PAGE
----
The Senator praised President-Elect Joe Biden and Vice President-Elect Kamala Harris for their victory and noted their principled characters. He said that he has been able to create friendships with both and gotten to know “their hearts” and policy outlook. He expects Mr. Biden, as U.S. President, to condemn racism and anti-Semitism along with the groups who promulgate those hateful ideologies.

The Senator also expressed his hope that the anti-lynching bill he crafted with Ms. Harris will be rapidly approved by Congress and for the incoming Administration to refocus the government on issues regarding systemic racism and the criminal justice system.

The event also took a momentary, light-hearted turn when the Senator excused himself to go check on his broccoli which he suspected to be burning after he left it on low heat prior to the seminar. 

Students also asked him for his take on the Black Lives Matter movement, the interplay between the pandemic and the economy, evolving policy in the Middle East, and the future of the American educational system. 

The Senator encouraged support for the Black Lives Matter movement stating that “It is no longer enough not to be a racist yourself but you must be an anti-racist,” further expressing his desire for Americans to be each other’s keeper.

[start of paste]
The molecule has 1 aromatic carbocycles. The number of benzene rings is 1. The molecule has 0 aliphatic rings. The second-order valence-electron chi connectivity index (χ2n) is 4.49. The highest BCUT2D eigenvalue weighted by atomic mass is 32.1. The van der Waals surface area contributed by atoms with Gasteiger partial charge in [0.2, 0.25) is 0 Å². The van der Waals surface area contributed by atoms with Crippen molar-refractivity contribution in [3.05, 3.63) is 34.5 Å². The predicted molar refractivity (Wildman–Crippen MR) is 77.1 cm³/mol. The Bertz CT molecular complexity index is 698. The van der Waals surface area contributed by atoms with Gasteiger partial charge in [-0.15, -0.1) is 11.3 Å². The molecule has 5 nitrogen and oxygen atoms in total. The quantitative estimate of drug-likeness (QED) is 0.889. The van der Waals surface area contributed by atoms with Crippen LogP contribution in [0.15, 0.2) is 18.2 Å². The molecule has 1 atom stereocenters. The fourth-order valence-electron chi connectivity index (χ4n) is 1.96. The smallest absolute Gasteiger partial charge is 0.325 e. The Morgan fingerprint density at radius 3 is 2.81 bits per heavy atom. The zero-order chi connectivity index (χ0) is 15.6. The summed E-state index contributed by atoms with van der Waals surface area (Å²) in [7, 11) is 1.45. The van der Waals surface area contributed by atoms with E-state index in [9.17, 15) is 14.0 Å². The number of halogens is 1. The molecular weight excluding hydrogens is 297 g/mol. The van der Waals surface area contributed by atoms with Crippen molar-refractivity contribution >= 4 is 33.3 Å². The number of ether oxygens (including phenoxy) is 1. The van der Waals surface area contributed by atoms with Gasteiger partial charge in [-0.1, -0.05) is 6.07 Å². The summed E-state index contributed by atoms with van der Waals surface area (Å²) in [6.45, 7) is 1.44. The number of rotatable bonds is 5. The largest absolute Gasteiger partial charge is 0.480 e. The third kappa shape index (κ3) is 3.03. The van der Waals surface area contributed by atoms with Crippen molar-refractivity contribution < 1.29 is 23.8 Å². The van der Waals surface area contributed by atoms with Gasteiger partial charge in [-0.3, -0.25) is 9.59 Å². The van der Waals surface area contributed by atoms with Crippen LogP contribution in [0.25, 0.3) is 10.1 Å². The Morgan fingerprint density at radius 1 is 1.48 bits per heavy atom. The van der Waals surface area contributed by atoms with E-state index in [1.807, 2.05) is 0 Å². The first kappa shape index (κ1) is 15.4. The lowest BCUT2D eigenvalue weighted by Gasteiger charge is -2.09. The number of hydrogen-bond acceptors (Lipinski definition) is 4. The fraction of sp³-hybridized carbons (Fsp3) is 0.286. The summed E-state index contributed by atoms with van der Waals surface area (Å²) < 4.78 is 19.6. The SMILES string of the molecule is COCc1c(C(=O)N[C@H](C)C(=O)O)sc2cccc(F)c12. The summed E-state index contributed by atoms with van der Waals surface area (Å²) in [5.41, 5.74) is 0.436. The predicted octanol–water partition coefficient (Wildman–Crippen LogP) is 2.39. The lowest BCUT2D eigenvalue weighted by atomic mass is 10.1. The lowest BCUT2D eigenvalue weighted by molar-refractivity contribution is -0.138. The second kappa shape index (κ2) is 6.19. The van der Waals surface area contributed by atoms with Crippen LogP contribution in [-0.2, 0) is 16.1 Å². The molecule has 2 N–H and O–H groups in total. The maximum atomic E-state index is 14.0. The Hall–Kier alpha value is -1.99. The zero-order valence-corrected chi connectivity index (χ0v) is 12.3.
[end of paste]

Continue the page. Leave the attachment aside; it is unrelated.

Mr. Booker stated that a stimulus package from the government should be coming in order to help the middle- and working-class families of our country deal with the economic hurdles presented by the pandemic and stabilize the economy.

He commended the Trump Administration on its progress with the recognition of Israel which he described as “exemplary” and expected that this progress in the Middle East would continue to improve under the Biden-Harris Administration. 

Senator Booker also expressed his concern over the education system here in the United States. He stated that the key to get “Team America” back on top in terms of education was to start educating our children even earlier. “Ninety percent of brain development happens between ages 0 and 5,” he said. The Senator pointed to other countries around the world that have installed universal prenatal care systems, universal preschool, readily available high-quality daycare as potential examples of solutions to help the youth. He questioned our country’s decision portrayed by the lack of implementation of these programs to “shoot itself in the foot.” 

“The most valuable natural resource in any country now is not oil, gas, or coal. It is the genius of your children and the country that best cultivates that genius is the country that will lead well into the 21st century,” Mr. Booker said.

Mr. Booker concluded the event with a modern day story known as “The Parable of the River,” that shows the need to “put out the fire” of an immediate problem while also addressing its source.

Despite the Senator’s departure, the students stayed on the Zoom call and shared their reactions. Betty Edelen Group Leader Troi Slade UD II said, “Although I enjoyed the meeting, I felt as though there was little discussion on what attainable steps could be taken to actually get change done…Nevertheless, Senator Booker gave great advice on being determined and fighting for change, and for that, I am more than grateful for having the opportunity to hear him speak.”